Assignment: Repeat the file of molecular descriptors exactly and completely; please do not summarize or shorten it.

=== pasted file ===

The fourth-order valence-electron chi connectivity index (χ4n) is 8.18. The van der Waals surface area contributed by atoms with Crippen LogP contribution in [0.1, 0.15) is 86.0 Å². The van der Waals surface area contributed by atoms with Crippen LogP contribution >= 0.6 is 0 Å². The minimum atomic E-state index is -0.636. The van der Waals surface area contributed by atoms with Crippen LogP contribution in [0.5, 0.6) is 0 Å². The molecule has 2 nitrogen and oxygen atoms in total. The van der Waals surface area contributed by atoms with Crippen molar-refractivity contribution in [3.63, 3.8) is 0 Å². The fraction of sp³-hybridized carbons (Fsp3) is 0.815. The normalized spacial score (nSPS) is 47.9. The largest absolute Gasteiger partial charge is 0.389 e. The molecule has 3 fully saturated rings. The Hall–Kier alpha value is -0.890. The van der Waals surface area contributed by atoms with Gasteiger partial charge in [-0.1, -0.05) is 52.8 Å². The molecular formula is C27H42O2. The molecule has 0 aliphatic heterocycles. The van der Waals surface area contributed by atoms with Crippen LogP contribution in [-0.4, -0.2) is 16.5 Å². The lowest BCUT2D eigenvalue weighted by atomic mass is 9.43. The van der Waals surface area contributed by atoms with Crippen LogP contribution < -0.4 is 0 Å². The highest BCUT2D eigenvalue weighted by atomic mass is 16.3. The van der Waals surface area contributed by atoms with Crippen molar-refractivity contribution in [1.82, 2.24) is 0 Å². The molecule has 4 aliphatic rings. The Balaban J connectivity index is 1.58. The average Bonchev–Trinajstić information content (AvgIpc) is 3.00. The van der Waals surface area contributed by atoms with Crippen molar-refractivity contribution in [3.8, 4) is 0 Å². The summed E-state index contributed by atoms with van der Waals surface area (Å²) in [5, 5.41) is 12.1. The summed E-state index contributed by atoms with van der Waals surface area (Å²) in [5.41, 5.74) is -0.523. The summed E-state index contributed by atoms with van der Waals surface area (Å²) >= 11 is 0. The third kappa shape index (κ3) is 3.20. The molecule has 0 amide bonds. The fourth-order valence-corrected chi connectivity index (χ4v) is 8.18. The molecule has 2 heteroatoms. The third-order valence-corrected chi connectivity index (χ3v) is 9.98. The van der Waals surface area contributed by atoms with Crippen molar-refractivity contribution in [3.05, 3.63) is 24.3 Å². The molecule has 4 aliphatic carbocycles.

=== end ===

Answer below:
The fourth-order valence-electron chi connectivity index (χ4n) is 8.18. The van der Waals surface area contributed by atoms with Crippen LogP contribution in [0.1, 0.15) is 86.0 Å². The van der Waals surface area contributed by atoms with Crippen LogP contribution >= 0.6 is 0 Å². The minimum atomic E-state index is -0.636. The van der Waals surface area contributed by atoms with Crippen LogP contribution in [0.5, 0.6) is 0 Å². The molecule has 2 nitrogen and oxygen atoms in total. The van der Waals surface area contributed by atoms with Crippen molar-refractivity contribution in [3.63, 3.8) is 0 Å². The fraction of sp³-hybridized carbons (Fsp3) is 0.815. The normalized spacial score (nSPS) is 47.9. The largest absolute Gasteiger partial charge is 0.389 e. The molecule has 3 fully saturated rings. The Hall–Kier alpha value is -0.890. The van der Waals surface area contributed by atoms with Gasteiger partial charge in [-0.1, -0.05) is 52.8 Å². The molecular formula is C27H42O2. The molecule has 0 aliphatic heterocycles. The van der Waals surface area contributed by atoms with Crippen LogP contribution in [-0.4, -0.2) is 16.5 Å². The lowest BCUT2D eigenvalue weighted by atomic mass is 9.43. The van der Waals surface area contributed by atoms with Crippen LogP contribution < -0.4 is 0 Å². The highest BCUT2D eigenvalue weighted by atomic mass is 16.3. The van der Waals surface area contributed by atoms with Crippen molar-refractivity contribution in [1.82, 2.24) is 0 Å². The molecule has 4 aliphatic rings. The Balaban J connectivity index is 1.58. The average Bonchev–Trinajstić information content (AvgIpc) is 3.00. The van der Waals surface area contributed by atoms with Crippen molar-refractivity contribution in [3.8, 4) is 0 Å². The summed E-state index contributed by atoms with van der Waals surface area (Å²) in [5, 5.41) is 12.1. The summed E-state index contributed by atoms with van der Waals surface area (Å²) in [5.41, 5.74) is -0.523. The summed E-state index contributed by atoms with van der Waals surface area (Å²) >= 11 is 0. The third kappa shape index (κ3) is 3.20. The molecule has 0 amide bonds. The fourth-order valence-corrected chi connectivity index (χ4v) is 8.18. The molecule has 2 heteroatoms. The third-order valence-corrected chi connectivity index (χ3v) is 9.98. The van der Waals surface area contributed by atoms with Crippen molar-refractivity contribution in [3.05, 3.63) is 24.3 Å². The molecule has 4 aliphatic carbocycles.